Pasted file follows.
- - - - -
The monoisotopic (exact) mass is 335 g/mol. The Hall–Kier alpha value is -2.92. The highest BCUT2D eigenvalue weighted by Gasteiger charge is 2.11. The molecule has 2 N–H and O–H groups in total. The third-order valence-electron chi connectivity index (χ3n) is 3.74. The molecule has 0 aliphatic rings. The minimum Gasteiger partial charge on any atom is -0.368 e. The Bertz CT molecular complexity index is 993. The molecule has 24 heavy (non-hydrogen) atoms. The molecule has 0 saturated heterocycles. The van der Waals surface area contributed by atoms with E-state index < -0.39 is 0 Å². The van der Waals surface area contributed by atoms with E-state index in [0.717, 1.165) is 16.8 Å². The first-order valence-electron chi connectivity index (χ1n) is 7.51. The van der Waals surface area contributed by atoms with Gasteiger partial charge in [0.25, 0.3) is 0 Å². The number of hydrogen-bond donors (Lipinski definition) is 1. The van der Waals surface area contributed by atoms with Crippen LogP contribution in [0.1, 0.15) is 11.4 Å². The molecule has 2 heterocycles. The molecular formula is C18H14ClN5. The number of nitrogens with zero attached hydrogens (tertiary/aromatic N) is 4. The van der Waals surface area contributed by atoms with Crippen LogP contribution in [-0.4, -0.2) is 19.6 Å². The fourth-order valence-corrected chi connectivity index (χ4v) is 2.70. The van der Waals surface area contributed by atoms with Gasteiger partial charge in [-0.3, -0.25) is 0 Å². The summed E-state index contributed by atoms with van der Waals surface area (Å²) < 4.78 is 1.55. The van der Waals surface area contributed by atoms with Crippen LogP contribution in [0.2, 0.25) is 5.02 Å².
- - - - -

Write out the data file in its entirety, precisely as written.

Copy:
The monoisotopic (exact) mass is 335 g/mol. The Hall–Kier alpha value is -2.92. The highest BCUT2D eigenvalue weighted by Gasteiger charge is 2.11. The molecule has 2 N–H and O–H groups in total. The third-order valence-electron chi connectivity index (χ3n) is 3.74. The molecule has 0 aliphatic rings. The minimum Gasteiger partial charge on any atom is -0.368 e. The Bertz CT molecular complexity index is 993. The molecule has 24 heavy (non-hydrogen) atoms. The molecule has 0 saturated heterocycles. The van der Waals surface area contributed by atoms with E-state index < -0.39 is 0 Å². The van der Waals surface area contributed by atoms with E-state index in [0.717, 1.165) is 16.8 Å². The first-order valence-electron chi connectivity index (χ1n) is 7.51. The van der Waals surface area contributed by atoms with Gasteiger partial charge in [0.25, 0.3) is 0 Å². The number of hydrogen-bond donors (Lipinski definition) is 1. The van der Waals surface area contributed by atoms with Crippen LogP contribution in [0.1, 0.15) is 11.4 Å². The molecule has 2 heterocycles. The molecular formula is C18H14ClN5. The number of nitrogens with zero attached hydrogens (tertiary/aromatic N) is 4. The van der Waals surface area contributed by atoms with Crippen LogP contribution in [-0.4, -0.2) is 19.6 Å². The fourth-order valence-corrected chi connectivity index (χ4v) is 2.70. The van der Waals surface area contributed by atoms with Gasteiger partial charge in [-0.3, -0.25) is 0 Å². The summed E-state index contributed by atoms with van der Waals surface area (Å²) < 4.78 is 1.55. The van der Waals surface area contributed by atoms with Crippen LogP contribution in [0.2, 0.25) is 5.02 Å².